The good thing is, solar systems don't require much maintenance. Clearing debris (such as after a snowstorm or dust storm) may be required to make sure the sun's rays penetrate the solar panels. Warranties often cover the expense of services. An annual inspection may cost you about $150 on average.
Your Electric Panel
You might need a new electrical panel, especially if you live in an older home. Most residential solar panel systems require a maximum 200-amp panel, which can cost $1,000 – $3,000 to install or replace.
The Bottom Line: Explore Your Solar Financing Options
If you're considering adding this type of renewable energy to your roof, your number one goal is probably to trim your electricity bill. However, whether it will actually work the way you prefer depends on a few things, including the amount of direct sunlight you get and the square footage of your roof, as well as your roof condition, pitch, shape and size. You'll also need to consider the upfront installation costs, costs of maintenance (don't worry, it's usually minimal!) as well as the costs of the electric panel.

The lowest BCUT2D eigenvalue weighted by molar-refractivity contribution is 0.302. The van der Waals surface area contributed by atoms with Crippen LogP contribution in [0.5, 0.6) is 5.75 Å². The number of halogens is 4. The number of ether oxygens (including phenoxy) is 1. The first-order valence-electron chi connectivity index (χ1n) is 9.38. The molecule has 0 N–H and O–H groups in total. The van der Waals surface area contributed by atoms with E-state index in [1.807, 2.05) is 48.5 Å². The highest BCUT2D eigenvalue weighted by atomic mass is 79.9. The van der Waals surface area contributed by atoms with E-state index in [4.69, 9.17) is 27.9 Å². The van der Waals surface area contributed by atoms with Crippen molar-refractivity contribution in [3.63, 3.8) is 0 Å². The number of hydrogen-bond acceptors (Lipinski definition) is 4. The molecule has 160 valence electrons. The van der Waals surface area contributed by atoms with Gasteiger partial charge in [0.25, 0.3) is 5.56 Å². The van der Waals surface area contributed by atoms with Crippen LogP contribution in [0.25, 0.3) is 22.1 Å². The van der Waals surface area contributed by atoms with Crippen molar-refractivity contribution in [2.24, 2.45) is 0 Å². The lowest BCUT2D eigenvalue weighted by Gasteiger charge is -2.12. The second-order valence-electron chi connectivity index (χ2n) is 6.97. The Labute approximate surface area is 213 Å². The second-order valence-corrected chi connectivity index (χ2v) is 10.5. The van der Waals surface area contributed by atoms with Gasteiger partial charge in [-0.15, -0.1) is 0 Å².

Homeowners, ready to take the next step with solar? Learn more about whether solar panels are worth it on Rocket SolarSM.